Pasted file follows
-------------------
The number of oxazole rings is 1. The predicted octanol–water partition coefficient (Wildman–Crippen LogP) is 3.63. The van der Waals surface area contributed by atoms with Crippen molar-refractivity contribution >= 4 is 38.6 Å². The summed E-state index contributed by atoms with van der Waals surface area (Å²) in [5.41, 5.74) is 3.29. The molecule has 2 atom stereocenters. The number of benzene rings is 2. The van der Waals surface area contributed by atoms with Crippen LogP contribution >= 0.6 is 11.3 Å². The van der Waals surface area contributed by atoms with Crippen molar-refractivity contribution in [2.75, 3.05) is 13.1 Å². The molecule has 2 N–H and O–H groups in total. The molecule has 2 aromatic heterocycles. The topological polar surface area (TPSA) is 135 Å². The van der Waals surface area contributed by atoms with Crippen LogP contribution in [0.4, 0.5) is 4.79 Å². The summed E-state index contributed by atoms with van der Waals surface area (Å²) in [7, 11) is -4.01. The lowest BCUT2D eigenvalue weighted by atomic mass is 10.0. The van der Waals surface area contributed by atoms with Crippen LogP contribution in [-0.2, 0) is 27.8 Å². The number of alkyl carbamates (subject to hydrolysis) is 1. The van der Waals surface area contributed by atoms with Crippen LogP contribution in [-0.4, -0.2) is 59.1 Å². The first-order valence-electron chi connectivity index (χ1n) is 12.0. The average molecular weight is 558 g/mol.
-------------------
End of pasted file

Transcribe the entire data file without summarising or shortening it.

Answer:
The number of oxazole rings is 1. The predicted octanol–water partition coefficient (Wildman–Crippen LogP) is 3.63. The van der Waals surface area contributed by atoms with Crippen molar-refractivity contribution >= 4 is 38.6 Å². The summed E-state index contributed by atoms with van der Waals surface area (Å²) in [5.41, 5.74) is 3.29. The molecule has 2 atom stereocenters. The number of benzene rings is 2. The van der Waals surface area contributed by atoms with Crippen LogP contribution >= 0.6 is 11.3 Å². The van der Waals surface area contributed by atoms with Crippen molar-refractivity contribution in [2.75, 3.05) is 13.1 Å². The molecule has 2 N–H and O–H groups in total. The molecule has 2 aromatic heterocycles. The topological polar surface area (TPSA) is 135 Å². The van der Waals surface area contributed by atoms with Crippen LogP contribution in [0.4, 0.5) is 4.79 Å². The summed E-state index contributed by atoms with van der Waals surface area (Å²) in [7, 11) is -4.01. The lowest BCUT2D eigenvalue weighted by atomic mass is 10.0. The van der Waals surface area contributed by atoms with Crippen LogP contribution in [-0.2, 0) is 27.8 Å². The number of alkyl carbamates (subject to hydrolysis) is 1. The van der Waals surface area contributed by atoms with Crippen LogP contribution in [-0.4, -0.2) is 59.1 Å². The first-order valence-electron chi connectivity index (χ1n) is 12.0. The average molecular weight is 558 g/mol.